Thursday, November 13, 2003

President Bush will decide “in a reasonable period of time” whether tariffs to help the steel industry have worked and should be lifted.

“I’m in the process of reviewing the … extent to which the industry has been restructured,” he said yesterday at the White House.

Mr. Bush imposed duties on foreign steel in March 2002 to give U.S. producers breathing space as the industry consolidated and to shore up political support in steel-making states such as Pennsylvania, West Virginia and Ohio.

But the three-year program was unpopular with major trade partners, who protested at the World Trade Organization, and American companies that use steel to make finished products.

A WTO decision Monday allowed the 15-nation European Union, where foreign producers have been hardest hit, and other nations to retaliate against billions of dollars in U.S.-made exports.

The White House has closely guarded the decision-making process on the tariffs, though with the WTO decision the economic and political stakes have increased. Where the steel tariffs were designed to boost political support in key election states, the retaliation is targeted to hit back at equally important voter bases such as Florida, a big citrus producer, and the Carolinas, a major textile center.

The president can maintain the tariffs for a full three years, eliminate them or search for some compromise. Bush administration advisers have only hinted at what the president might decide.

Last week, a senior Commerce Department official said the administration faced a “stark” choice between completely lifting or maintaining the tariffs; this week, the administration’s top trade envoy said they had helped the industry consolidate.

“Frankly, the safeguards gave the industry an opportunity to do what we hoped it would do,” U.S. Trade Representative Robert B. Zoellick said Wednesday.

Since 1998, 42 companies went into bankruptcy, more than 50,000 steelworkers lost their jobs and the government took over pension plans for 17 steel companies, involving 240,000 participants and nearly $7 billion in unfunded benefits, according to the steelworkers union.

But since the tariffs, the biggest traditional steelmakers have been involved in mergers or merger talks. Economist disagree about what caused this consolidation — some credit the tariffs while others look to new, more flexible labor agreements and unloading pension costs for allowing the industry to find its footing.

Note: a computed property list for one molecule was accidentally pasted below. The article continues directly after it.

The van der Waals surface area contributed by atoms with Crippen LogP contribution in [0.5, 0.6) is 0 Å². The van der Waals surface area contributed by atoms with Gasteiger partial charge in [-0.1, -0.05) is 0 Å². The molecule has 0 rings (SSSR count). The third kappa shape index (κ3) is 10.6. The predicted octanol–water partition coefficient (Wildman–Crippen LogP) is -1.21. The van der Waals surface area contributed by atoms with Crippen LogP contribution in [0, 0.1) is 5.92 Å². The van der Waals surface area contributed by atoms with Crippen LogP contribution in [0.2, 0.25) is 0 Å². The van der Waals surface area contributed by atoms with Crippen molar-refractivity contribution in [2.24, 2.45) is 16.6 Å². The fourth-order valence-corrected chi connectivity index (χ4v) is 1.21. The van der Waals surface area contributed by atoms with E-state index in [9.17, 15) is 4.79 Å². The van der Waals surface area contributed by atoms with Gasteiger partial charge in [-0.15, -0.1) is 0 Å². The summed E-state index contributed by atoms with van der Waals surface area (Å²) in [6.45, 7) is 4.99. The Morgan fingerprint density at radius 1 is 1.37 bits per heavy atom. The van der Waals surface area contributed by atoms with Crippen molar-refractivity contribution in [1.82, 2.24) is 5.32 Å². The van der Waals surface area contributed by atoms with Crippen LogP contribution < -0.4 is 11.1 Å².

The White House officially maintains it is still considering all options and listening to interested parties. One key adviser, Karl Rove, has been the focus of intense lobbying efforts as those parties look to sway the final decision.

Congressional opponents of the tariffs, led by Rep. Joe Knollenberg, Michigan Republican, met Wednesday with Mr. Rove to urge their repeal.

“[Mr. Rove] didn’t argue too much about the points they made” in favor of steel consumers and against tariffs, Chris Close, Mr. Knollenberg’s spokesman, said of the meeting.

Leaders on the Congressional Steel Caucus, who favor the tariffs, are mostly home in their districts and have not formally met with White House advisers, according to their offices.

Observers have not ruled out a compromise.

“I think he will get rid of the tariffs but he will do something that will at least take the edge off the anger of the steel company executives,” said Gary Hufbauer, a trade expert with the Institute for International Economics, a Washington think tank that supports free trade.

Steel companies worry about a flood of foreign products entering the U.S. market. Mr. Hufbauer said a quota system would allow steel imports to increase but would cap them if they surged.

Any compromise would require the approval of the European Union to avoid sanctions.

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